North Korea's Photoshop skills, IRS spoofs Star Trek: This week in off-beat tech stories

LONDON, ENGLAND - SEPTEMBER 04: Chimpanzee (L) and a gibbon skeletons are displayed at The Grant Museum of Zoology on September 4, 2012 in London, England. Containing 67,000 specimens, the Grant Museum of Zoology is the only one of it's kind in London. Started as a teaching collection in 1828 the collection displays only about 5% of all the specimens it holds. (Photo by Peter Macdiarmid/Getty Images)
Peter Macdiarmid

This week was dominated by mostly mobile news: BlackBerry's life support machine finally kicked back into action, T-Mobile announced it would start selling the iPhone and redefined the traditional cell phone contract and rumors began to swirl after the media received invitations to see what many believe could be a Facebook phone.

But as usual, there have been a spattering of off-beat tech stories making the rounds; from gaming addicts, a Craigslist thief and the sci-fi spoof that dipped into the taxpayer's pocket.

Victim catches camera thief after Craigslist stake-out

If, just if, you're shadily selling a stolen gadget on the Web, think again.

Photographer Jeff Hu had his camera stolen following a St. Patrick's Day house party. After previously suffering a nasty case of bike plundering he learned that thieves use Craigslist to pilfer off their stolen wares. He checked the site in his neighborhood, only to find a listing for his trusty camera, recognizing the camera by various scratch marks.

After emailing the hapless Web savvy thief, who then replied leaving his own email address in Hu's inbox, he took to searching Facebook, according to NBC News. Like a scene out of "CSI: San Francisco," he recognized the person from the party and got in touch with the local police department who sent two of San Francisco's plain clothed finest to retrieve the stolen device.

The thief was cuffed and Hu and his camera were reunited.

North Korea adds Photoshop skills to its military resume

Amid escalating tensions in the Korean Peninsula with a smidgen of possibility that military action may in the coming weeks, it might not be wise to doctor images to inflate the size of your arsenal. But North Korea did, according to The Atlantic.

When the AFP news agency published a photo from North Korea's own state news agency of a number of hovercraft launching a military beach assault exercise in recent days, AFP was forced to launch its own "kill distribution" order on the image, which prevents other media organizations from using the image. AFP cited "excessive digital alteration," which is geek-talk for using Photoshop on an image to make it look different from before.

AFP photo editor Eric Baradat told the National Post that a quick examination can often determine whether or not a picture is fake, but the rogue state "tends to be better with Photoshop recently."

IRS staff spark anger in Star Trek "training" video spoof

"To boldly go where nobody has gone before." And so did the IRS, which apologized this week after spending $60,000 of the public's money on a video that vaguely resembled a poor Star Trek parody.

CBS News filed a Freedom of Information request asking for the video after the taxman refused to turn over the spoof to the congressional committee that oversees tax-related issues.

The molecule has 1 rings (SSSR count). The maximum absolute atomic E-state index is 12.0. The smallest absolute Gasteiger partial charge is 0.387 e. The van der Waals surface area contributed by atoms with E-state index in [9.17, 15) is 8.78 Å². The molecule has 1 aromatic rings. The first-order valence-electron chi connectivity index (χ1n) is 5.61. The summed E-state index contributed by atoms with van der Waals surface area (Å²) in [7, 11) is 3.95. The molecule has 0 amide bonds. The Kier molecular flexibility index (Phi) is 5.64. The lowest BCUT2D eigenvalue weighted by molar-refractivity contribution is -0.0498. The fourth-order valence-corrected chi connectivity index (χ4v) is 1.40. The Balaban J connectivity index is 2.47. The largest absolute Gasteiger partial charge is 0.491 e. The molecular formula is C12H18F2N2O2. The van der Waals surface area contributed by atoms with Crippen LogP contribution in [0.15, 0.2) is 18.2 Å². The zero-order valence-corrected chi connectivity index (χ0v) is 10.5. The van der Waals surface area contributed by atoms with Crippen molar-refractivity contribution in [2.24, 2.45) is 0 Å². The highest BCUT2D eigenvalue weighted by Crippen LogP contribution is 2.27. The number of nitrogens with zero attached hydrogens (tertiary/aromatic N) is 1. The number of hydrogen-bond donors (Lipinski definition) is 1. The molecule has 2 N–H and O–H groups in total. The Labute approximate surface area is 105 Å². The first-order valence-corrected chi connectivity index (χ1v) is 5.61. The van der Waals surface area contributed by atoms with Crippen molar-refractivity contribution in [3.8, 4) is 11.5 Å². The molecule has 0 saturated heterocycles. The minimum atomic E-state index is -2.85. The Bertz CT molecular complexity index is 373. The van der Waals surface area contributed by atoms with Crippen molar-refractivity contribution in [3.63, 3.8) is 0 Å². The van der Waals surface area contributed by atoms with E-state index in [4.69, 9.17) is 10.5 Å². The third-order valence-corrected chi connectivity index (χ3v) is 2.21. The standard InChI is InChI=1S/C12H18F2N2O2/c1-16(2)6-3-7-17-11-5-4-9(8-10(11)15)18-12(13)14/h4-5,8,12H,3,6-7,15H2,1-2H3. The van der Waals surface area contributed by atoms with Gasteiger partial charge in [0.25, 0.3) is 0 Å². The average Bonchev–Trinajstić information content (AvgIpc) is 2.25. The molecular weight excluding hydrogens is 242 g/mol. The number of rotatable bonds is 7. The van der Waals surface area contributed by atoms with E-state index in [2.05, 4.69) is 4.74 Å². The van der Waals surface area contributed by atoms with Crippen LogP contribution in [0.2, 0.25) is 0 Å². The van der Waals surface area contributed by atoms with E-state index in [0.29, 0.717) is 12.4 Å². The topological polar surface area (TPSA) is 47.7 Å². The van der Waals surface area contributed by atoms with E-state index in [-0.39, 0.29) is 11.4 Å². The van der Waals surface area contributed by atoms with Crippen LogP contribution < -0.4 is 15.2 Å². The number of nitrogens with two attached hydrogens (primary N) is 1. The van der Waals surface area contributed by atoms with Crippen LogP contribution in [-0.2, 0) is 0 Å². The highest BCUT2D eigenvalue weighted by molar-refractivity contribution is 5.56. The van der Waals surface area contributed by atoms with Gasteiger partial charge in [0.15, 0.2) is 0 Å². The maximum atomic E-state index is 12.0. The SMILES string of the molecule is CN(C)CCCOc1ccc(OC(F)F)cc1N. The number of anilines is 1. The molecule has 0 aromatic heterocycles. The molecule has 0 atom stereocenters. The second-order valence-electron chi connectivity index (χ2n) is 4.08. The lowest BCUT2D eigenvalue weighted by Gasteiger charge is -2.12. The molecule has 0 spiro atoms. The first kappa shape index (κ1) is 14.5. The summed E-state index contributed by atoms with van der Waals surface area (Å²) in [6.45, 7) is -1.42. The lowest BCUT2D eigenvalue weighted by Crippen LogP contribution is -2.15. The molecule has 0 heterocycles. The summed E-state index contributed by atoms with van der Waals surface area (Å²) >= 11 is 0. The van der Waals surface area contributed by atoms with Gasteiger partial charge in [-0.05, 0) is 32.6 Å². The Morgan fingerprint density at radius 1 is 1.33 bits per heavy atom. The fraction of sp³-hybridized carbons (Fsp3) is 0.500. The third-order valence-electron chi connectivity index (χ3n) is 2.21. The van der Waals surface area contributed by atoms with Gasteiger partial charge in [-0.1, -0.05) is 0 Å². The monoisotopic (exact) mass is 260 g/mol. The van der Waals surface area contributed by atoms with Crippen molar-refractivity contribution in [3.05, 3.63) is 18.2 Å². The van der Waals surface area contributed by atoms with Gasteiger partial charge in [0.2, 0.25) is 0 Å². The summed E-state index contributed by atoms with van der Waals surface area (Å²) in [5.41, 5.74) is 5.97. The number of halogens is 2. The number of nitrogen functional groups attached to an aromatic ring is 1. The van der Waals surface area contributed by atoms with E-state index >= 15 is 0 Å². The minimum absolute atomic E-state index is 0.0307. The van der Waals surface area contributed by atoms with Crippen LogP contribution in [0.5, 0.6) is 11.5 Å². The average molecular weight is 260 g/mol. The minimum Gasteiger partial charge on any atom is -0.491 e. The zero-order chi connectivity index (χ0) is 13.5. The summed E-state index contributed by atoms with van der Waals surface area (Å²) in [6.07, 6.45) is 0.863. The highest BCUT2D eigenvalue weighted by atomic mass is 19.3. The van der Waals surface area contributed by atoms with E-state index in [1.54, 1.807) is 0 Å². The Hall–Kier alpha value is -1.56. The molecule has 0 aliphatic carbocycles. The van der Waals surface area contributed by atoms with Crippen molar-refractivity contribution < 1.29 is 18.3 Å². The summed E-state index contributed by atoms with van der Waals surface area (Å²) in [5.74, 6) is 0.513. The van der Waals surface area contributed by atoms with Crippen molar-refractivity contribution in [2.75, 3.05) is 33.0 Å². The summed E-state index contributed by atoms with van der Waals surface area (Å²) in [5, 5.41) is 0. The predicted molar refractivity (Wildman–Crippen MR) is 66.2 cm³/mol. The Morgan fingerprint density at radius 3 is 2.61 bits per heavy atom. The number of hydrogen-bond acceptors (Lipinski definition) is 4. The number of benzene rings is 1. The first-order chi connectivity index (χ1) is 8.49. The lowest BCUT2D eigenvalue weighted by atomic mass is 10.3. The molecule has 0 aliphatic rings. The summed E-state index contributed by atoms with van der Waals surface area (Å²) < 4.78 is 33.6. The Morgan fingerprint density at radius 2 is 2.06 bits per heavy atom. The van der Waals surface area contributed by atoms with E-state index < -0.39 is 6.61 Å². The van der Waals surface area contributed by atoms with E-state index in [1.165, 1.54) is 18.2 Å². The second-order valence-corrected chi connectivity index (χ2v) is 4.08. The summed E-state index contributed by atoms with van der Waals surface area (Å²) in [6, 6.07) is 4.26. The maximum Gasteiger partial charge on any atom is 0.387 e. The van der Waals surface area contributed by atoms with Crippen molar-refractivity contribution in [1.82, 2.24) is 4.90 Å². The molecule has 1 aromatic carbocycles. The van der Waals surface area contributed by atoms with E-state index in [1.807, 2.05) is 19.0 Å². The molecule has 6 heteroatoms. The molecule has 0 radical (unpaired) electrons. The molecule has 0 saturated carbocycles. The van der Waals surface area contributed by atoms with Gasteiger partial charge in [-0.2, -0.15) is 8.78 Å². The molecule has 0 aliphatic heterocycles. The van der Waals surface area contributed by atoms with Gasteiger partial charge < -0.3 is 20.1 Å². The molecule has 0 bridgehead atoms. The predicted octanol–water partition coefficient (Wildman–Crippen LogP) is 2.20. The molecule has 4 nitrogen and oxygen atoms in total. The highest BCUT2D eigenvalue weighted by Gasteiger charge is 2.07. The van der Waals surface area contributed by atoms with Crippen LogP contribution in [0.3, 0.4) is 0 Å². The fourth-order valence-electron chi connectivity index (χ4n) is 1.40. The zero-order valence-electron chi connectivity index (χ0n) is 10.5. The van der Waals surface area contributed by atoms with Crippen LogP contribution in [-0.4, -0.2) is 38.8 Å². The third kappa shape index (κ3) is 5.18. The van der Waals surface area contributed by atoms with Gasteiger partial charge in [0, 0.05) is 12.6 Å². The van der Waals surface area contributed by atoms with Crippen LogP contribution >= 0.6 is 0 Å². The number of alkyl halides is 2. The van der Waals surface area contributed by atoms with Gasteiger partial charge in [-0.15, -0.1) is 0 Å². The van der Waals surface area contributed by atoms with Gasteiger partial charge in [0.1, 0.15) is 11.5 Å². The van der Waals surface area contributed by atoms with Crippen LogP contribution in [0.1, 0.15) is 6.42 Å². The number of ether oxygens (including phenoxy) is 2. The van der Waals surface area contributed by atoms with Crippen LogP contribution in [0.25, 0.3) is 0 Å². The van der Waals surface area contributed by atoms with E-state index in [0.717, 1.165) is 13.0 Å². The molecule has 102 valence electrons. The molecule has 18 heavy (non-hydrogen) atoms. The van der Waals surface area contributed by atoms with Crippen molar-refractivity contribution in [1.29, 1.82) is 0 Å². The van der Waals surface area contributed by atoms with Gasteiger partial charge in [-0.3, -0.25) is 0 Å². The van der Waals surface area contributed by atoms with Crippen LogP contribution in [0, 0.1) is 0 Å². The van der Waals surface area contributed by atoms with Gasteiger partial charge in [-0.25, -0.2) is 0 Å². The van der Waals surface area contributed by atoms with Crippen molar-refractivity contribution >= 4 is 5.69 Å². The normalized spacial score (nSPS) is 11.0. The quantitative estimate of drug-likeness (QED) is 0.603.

The video was intended to train the government department's staff, but the congressional committee found that it contained very little informative material at all.

William Shatner, who played Captain Kirk in the hit television sci-fi show, said on Twitter that he was "appalled" with the IRS for spending so much public money on the spoof.

Chinese gaming addict spends six years in Internet cafe

After Li Meng graduated from university, he spent every day in an Internet cafe playing computer games, only leaving to buy food and take the occasional bath.

The man, who is described as being "part of the furniture" by the cafe's owner, keeps to himself in a corner and plays incessantly for hours upon end. First reported by the Beijing Times (via the Xinhua news agency) he has little communication with the outside world. When reporters went to speak to him, he uttered only a few words, without taking his unfaltering gaze off his computer screen.

It highlights a growing problem with hardcore gaming addicts in some Asian countries. In 2010, Wired examined a Chinese camp designed to help children combat their Internet addictions.

Google wants "googling" stamped out, unless you mean it

The search giant, whose name became a verb some years ago, doesn't want you to use the term unless you're using its own search engine. While it's commonplace to use Google to search something, "googling" tends to refer to searching for something using any search engine. But with the rise of some rival search engines, notably Microsoft's Bing, the search giant wants to keep use of the term under control.

Google clashed with Swedish authorities this week, reports the Associated Press, after the country's language watchdog accused the search giant of "trying to control the Swedish language." The dispute centers on the slang-term "ungoogleable" -- or "ogooglebar" in Swedish -- a word that means something cannot be found on the Web.

The term was entered into Sweden's dictionaries in 2012, but Google protested and asked that the definition was changed to only refer to the searching of its own service. Instead of modifying the term as Google asked, the displeased language council simply removed the word from the dictionary.

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    Zack Whittaker writes for ZDNet, CNET and CBS News. He is based in New York City.